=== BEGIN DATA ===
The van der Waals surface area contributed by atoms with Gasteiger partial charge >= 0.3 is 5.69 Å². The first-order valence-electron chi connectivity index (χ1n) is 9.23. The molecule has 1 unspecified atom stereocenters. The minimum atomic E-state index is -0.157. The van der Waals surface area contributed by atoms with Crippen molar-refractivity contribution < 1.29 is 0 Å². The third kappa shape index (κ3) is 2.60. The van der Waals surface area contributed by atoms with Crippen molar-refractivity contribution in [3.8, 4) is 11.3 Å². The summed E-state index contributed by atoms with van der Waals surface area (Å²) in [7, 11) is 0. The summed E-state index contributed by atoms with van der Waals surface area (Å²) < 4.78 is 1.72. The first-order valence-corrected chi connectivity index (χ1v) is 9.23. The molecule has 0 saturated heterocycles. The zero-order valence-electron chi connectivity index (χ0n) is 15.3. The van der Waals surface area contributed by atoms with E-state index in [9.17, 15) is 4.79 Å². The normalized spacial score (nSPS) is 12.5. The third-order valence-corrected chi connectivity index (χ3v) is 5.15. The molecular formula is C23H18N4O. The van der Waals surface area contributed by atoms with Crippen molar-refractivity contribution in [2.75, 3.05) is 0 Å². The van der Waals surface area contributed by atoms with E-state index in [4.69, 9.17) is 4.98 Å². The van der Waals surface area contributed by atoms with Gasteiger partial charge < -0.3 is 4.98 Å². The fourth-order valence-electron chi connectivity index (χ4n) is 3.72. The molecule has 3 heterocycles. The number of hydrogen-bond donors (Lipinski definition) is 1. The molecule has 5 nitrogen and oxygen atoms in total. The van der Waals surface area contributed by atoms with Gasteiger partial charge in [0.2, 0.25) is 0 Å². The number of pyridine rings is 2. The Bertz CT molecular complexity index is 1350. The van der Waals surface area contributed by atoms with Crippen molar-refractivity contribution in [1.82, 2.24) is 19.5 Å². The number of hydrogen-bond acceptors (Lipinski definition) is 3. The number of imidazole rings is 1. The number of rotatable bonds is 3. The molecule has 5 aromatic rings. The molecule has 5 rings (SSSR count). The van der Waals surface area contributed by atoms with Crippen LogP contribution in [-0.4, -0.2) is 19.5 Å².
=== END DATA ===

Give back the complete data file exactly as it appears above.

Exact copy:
The van der Waals surface area contributed by atoms with Gasteiger partial charge >= 0.3 is 5.69 Å². The first-order valence-electron chi connectivity index (χ1n) is 9.23. The molecule has 1 unspecified atom stereocenters. The minimum atomic E-state index is -0.157. The van der Waals surface area contributed by atoms with Crippen molar-refractivity contribution < 1.29 is 0 Å². The third kappa shape index (κ3) is 2.60. The van der Waals surface area contributed by atoms with Crippen molar-refractivity contribution in [3.8, 4) is 11.3 Å². The summed E-state index contributed by atoms with van der Waals surface area (Å²) in [7, 11) is 0. The summed E-state index contributed by atoms with van der Waals surface area (Å²) < 4.78 is 1.72. The first-order valence-corrected chi connectivity index (χ1v) is 9.23. The molecule has 0 saturated heterocycles. The zero-order valence-electron chi connectivity index (χ0n) is 15.3. The van der Waals surface area contributed by atoms with E-state index in [9.17, 15) is 4.79 Å². The normalized spacial score (nSPS) is 12.5. The third-order valence-corrected chi connectivity index (χ3v) is 5.15. The molecular formula is C23H18N4O. The van der Waals surface area contributed by atoms with Crippen molar-refractivity contribution in [2.75, 3.05) is 0 Å². The van der Waals surface area contributed by atoms with E-state index in [4.69, 9.17) is 4.98 Å². The van der Waals surface area contributed by atoms with Gasteiger partial charge < -0.3 is 4.98 Å². The fourth-order valence-electron chi connectivity index (χ4n) is 3.72. The molecule has 3 heterocycles. The number of hydrogen-bond donors (Lipinski definition) is 1. The molecule has 5 nitrogen and oxygen atoms in total. The van der Waals surface area contributed by atoms with Gasteiger partial charge in [0.2, 0.25) is 0 Å². The number of pyridine rings is 2. The Bertz CT molecular complexity index is 1350. The van der Waals surface area contributed by atoms with Crippen molar-refractivity contribution in [1.82, 2.24) is 19.5 Å². The number of hydrogen-bond acceptors (Lipinski definition) is 3. The number of imidazole rings is 1. The number of rotatable bonds is 3. The molecule has 5 aromatic rings. The molecule has 5 rings (SSSR count). The van der Waals surface area contributed by atoms with Crippen LogP contribution in [-0.4, -0.2) is 19.5 Å².